Louis XV (1710-1774), King of France (1715-1774), Regency (1715-1723), 1763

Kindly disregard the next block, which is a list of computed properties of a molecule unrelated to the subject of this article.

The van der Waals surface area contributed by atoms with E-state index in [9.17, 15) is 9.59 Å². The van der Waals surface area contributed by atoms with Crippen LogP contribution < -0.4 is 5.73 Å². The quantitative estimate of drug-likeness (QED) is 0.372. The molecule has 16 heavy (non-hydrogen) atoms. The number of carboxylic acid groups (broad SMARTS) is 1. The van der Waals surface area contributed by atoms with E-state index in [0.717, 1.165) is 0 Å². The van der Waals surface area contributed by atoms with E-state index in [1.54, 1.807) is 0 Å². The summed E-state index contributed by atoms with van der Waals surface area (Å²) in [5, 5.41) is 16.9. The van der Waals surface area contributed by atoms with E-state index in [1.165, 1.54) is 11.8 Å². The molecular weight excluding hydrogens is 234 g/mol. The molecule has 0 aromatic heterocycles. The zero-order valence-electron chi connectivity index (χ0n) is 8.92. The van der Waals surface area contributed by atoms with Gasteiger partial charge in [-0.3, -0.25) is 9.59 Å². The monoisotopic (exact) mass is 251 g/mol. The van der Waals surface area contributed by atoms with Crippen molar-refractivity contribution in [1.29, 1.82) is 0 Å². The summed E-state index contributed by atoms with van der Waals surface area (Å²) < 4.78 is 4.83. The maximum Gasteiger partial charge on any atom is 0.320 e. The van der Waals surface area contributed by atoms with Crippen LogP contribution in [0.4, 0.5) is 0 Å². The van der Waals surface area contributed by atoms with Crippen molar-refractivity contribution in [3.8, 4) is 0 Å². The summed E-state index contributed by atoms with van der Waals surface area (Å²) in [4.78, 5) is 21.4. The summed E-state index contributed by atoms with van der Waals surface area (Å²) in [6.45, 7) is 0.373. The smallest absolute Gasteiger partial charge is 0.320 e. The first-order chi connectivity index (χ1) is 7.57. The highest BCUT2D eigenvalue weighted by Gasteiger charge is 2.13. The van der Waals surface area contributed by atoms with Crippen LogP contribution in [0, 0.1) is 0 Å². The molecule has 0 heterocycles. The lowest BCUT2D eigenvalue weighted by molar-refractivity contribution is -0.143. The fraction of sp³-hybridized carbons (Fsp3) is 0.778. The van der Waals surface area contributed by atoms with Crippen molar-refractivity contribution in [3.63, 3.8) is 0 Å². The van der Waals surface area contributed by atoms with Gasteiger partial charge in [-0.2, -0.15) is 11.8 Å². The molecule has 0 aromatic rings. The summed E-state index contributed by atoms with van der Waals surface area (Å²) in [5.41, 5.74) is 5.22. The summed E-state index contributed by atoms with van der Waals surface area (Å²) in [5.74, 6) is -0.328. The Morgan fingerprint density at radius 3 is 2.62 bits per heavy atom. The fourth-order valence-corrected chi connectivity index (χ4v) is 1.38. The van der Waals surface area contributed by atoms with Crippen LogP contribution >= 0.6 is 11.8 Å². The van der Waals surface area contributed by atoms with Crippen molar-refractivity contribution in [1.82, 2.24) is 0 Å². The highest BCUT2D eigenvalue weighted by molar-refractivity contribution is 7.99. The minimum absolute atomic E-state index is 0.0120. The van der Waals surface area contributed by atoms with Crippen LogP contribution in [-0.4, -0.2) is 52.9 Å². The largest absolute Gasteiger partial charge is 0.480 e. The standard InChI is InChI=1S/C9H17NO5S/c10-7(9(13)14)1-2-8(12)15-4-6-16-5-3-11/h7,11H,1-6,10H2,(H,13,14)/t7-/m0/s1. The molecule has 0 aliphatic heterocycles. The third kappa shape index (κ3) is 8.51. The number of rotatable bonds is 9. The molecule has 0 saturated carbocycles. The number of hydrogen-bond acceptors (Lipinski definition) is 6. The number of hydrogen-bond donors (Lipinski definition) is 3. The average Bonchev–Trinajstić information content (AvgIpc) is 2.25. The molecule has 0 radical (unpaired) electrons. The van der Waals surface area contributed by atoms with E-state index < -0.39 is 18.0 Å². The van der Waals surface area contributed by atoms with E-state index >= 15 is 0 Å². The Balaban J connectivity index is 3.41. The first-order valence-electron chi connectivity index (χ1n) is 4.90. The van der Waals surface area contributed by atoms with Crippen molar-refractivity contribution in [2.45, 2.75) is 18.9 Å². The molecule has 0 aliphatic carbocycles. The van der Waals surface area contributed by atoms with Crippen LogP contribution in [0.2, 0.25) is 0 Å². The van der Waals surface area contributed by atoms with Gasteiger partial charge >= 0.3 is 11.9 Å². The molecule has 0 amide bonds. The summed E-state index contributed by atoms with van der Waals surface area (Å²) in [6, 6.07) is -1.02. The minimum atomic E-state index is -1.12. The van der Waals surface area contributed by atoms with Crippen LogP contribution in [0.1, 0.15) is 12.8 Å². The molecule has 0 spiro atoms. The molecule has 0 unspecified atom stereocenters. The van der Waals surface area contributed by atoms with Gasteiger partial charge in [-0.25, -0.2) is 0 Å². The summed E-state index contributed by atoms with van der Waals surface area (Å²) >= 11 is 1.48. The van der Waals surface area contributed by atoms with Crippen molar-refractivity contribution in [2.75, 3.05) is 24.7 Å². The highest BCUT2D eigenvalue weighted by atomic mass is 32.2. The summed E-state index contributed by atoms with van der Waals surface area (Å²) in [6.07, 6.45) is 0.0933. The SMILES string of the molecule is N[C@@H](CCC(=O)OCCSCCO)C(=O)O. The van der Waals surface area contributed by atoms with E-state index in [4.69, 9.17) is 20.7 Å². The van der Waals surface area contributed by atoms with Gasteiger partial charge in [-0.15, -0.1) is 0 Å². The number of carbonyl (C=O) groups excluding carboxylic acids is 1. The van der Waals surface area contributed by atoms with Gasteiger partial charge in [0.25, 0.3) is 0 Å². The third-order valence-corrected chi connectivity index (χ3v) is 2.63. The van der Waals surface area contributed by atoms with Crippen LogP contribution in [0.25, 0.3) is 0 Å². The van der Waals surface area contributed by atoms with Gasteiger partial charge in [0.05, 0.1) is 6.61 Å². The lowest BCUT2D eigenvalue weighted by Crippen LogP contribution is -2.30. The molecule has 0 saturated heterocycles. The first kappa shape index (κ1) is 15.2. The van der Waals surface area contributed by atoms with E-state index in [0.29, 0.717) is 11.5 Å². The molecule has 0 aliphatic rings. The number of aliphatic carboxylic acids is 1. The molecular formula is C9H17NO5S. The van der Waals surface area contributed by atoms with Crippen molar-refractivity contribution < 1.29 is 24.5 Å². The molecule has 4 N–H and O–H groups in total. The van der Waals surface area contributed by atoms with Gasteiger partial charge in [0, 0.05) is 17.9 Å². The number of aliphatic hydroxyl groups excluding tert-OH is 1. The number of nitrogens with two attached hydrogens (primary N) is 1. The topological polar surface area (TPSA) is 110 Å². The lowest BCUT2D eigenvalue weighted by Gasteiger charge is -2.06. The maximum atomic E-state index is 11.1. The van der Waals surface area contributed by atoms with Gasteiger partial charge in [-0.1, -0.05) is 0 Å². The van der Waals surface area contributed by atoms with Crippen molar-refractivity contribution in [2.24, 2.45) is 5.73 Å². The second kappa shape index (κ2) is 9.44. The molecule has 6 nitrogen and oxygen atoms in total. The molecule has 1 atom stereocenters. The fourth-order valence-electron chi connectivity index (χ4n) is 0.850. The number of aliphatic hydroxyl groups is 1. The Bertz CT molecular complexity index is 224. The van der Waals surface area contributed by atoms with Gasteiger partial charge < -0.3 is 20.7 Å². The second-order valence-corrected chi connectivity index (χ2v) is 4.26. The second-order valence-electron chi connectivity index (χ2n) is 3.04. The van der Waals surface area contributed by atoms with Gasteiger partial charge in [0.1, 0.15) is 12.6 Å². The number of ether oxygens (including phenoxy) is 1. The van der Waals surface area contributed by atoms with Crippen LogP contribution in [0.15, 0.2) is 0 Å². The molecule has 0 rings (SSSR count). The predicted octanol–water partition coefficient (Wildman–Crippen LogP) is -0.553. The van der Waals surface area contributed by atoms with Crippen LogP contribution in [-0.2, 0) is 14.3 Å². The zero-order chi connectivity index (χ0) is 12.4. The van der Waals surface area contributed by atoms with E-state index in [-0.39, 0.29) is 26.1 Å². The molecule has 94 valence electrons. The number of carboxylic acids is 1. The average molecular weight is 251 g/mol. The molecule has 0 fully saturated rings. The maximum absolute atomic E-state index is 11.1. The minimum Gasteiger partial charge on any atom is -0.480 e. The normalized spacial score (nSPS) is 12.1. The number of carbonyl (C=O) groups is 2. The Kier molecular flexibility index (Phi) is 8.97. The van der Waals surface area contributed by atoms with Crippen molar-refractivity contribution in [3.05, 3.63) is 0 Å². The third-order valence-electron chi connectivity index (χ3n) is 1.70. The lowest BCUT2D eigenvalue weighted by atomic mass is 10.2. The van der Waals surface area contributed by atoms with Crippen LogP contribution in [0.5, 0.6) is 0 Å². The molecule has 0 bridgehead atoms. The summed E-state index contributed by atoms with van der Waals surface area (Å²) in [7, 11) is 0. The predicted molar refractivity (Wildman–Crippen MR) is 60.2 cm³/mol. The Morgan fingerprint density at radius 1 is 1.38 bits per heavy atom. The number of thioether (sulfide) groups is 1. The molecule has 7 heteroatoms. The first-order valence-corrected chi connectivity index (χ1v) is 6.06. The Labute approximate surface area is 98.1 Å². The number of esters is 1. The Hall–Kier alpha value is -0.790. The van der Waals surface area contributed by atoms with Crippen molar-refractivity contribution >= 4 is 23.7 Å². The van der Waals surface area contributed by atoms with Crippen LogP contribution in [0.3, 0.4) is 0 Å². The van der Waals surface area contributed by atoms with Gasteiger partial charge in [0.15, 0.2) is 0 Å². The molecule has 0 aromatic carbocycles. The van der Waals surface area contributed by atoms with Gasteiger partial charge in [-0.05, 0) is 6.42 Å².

Louis XV (15 February 1710 – 10 May 1774), known as Louis the Beloved, was a monarch of the House of Bourbon who ruled as King of France from 1 September 1715 until his death in 1774. Until he reached maturity in 1723, his kingdom was ruled by Philippe II, Duke of Orléans, as Regent of France. Cardinal Fleury was his chief minister from 1726 until the Cardinal's death in 1743, at which time the young king took sole control of the kingdom. His reign of more than 58 years was the second-longest in the history of France, exceeded only by his predecessor and great-grandfather, Louis XIV. In 1748, Louis returned the Austrian Netherlands, territory won at the Battle of Fontenoy of 1745. He ceded New France in North America to Spain and Great Britain at the conclusion of the disastrous Seven Years' War in 1763. He incorporated the territories of the Duchy of Lorraine and the Corsican Republic into the Kingdom of France.
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